Supporting and sometimes challenging each person’s ability to develop and his or her approach to independence is sometimes difficult and always worthwhile. Because of this Structured Discovery I received, informally through my mentors and formally through the Colorado Center for the Blind, I use technology to enhance and not replace the skills that I carry with me in my brain and my body. I love that I can discover a new coffee shop or get walking directions, but I know that if my phone dies, I’ll live. And I can always problem-solve, use what I know about urban and rural geography, and check out ambient clues in my environment to get where I am going.
Two years ago I went sea kayaking on Tomales Bay with the San Francisco LightHouse. [applause from the California delegation] I can easily use some ambient clues in my environment to know where the California delegation is sitting in the session. So we camped on Tomales Bay. There are no roads, no bars on my phone, no digital guides of any kind, but because of my fundamental trust in my nonvisual skills, that was a peaceful respite and not a scary time.
I grew up using Braille and a screen reader both since kindergarten, and my Braille teacher was petrified that if I learned to use a computer too early, I would abandon Braille. She was not wrong to worry, but instead of fearing the computer, she ultimately supported me using both and became the advocate in my life who would ensure that one day I would switch back and forth between Braille and speech and sometimes both all the time. [applause]
As we explore technologies for visual interpretation, we’ve got to practice mindfulness, and we’ve got to practice art. There is an art to effectively using a cane, taking notes with the slate, communicating efficiently when you’re working with a reader or a shopping assistant. The prevailing narrative in marketing materials and mainstream media sometimes is so reductive as to suggest that these technologies for the blind are mostly powered by magic, bouncy music, and positive thinking, but using machine vision and visual interpretation is an art that you learn.
I love learning new origami models. There is something really cool about following lots of little steps to transform a plain square paper into a flower or a fish, but most instructions online are chock full of pictures and diagrams and videos featuring several minutes of totally silent moving hands. I access this content using a visual interpreter, specifically sometimes Aira. But I am not a passive recipient of description. Here are a few things I had to learn first before I could actually learn how to fold a Koi fish with the help of an Aira agent: I learned that I needed a well-lighted workspace, and my phone camera works best [instead of the glasses provided]. I learned that the instructions that I think are good online because they have the most text are the most ad ridden and cluttered from a visual perspective, so believe it or not, the silent YouTube videos sometimes work the best. I learned that vocabulary is important. “Fold in half” can mean six different things, so it is better to say “bring the top right corner to the lower left corner and then crease.” Not every interpreter will be familiar with the vocabulary I prefer for this or any task, so I need to learn how to make suggestions that are clear, kind, and consistent. I’ve got to choose a time for skill building where I’m not feeling rushed so that I can give myself time to negotiate communication, work through mistakes, and not get frustrated. Last but not least, I have to write those steps down so I won’t need an interpreter next time, and at the end of the session I have not one fish but fish for a lifetime. [applause]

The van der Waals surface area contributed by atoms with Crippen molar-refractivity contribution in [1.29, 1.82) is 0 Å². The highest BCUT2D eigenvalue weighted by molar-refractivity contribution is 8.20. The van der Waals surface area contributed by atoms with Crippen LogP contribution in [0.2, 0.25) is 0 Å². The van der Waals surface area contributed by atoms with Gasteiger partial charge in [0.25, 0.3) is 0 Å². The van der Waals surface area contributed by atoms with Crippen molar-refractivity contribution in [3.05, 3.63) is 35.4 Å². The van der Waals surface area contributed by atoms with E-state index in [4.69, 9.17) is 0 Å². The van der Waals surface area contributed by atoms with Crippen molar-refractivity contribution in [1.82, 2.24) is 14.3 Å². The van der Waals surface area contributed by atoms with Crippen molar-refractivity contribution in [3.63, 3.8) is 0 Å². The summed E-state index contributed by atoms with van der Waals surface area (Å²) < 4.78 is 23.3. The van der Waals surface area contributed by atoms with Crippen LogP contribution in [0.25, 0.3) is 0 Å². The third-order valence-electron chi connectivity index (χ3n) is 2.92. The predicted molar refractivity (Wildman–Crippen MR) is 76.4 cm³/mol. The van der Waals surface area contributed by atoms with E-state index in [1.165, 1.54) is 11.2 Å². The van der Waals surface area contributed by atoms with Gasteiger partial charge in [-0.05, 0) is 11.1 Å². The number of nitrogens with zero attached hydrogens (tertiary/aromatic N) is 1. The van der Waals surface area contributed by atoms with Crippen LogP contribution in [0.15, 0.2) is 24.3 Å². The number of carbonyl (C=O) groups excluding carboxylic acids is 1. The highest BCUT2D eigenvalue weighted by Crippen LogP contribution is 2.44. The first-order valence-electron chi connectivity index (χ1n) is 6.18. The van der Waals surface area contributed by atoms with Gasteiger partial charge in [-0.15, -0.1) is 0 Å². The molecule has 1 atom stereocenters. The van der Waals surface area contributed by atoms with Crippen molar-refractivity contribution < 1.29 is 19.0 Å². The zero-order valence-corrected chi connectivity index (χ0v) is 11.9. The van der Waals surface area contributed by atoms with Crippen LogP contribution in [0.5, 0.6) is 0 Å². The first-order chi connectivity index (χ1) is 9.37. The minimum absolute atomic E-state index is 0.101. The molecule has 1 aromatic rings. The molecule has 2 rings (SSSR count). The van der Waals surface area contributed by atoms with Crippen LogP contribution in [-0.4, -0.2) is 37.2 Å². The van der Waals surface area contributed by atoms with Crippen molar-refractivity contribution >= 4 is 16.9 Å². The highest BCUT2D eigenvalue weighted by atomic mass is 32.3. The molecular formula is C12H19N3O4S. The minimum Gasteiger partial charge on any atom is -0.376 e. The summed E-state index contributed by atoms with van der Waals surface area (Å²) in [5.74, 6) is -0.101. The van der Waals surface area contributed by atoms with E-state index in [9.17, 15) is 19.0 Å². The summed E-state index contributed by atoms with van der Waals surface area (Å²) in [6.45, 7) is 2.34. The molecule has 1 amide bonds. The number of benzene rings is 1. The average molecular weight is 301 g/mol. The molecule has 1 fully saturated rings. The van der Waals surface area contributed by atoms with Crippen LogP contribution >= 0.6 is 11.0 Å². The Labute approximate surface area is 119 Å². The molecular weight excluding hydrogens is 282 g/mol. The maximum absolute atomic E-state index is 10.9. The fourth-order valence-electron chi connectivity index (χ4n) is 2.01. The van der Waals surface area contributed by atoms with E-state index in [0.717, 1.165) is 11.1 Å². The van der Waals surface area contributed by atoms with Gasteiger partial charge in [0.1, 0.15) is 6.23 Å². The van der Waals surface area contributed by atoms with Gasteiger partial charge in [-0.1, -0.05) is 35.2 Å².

Directing technological innovation begins with the way we direct ourselves and one another. I believe that we best serve our community when we actively engage with the full range of instruments available. When we teach nonvisual skills, we introduce sleep shades as a tool to limit the distractions of visual information and help learners develop proficiency and trust in nonvisual techniques. We take other tools out of play to achieve instructional goals: sighted assistants, Perkins Braillers, GPS—you name it, you’re not getting it during training. Constraint is a powerful tool for focusing attention, directing effort, and building confidence. But I would encourage our mentors and professionals to practice the fine art of pursuing excellence through constraint while still supporting at appropriate times the exploration of high-tech tools as part of blindness training.
Our professionals around the country and informal mentors offer an approach that’s free from sales and marketing hype and grounded in the belief that any blind person can achieve the goal given the right skills and opportunities. We need a framework for exploring Structured Discovery and technology together to build confidence across unfamiliar situations, active goalsetting, problem-solving, task analysis, self-awareness, self-confidence—like structure discovery always does. High-tech tools work better when you’ve got solid Structured Discovery training, so let’s spark conversations and learning opportunities to use both, and let’s invite developers to design ways for users to experience and explore the structure discovery mindset. [applause]
We must ensure with the full power of collective advocacy that technology does not create collective harm. When I bought the first version of KNFB, it didn’t connect to the internet, so we didn’t update it much, and it was harder to share documents. But you know what—my software didn’t change unless I told it to. We’re living in an era of accessibility as a service. If you’ve ever updated to a newer operating system or an app and lost some abilities to read controls and screens, if you’ve felt like an unwilling test dummy when you’ve told a developer that you can’t do something anymore and gotten a form letter that thanks you for your feedback, you know why this is bad.
We live under the constant shadow of digital precarity: software can change at any time in ways that make our instruments more frustrating and less useful. Not only must we insist that new technologies be born accessible, but we must pursue with equal vigor acceptance of the proposition that accessibility should not be breached, that software testing includes performance with accessibility features to the degree that unusable features are not shipped and developers who, through errors or inaction, distribute software with accessibility breaches in it provide explanations and concrete action plans as they would when a security breach or service downtime affects the general population. [applause]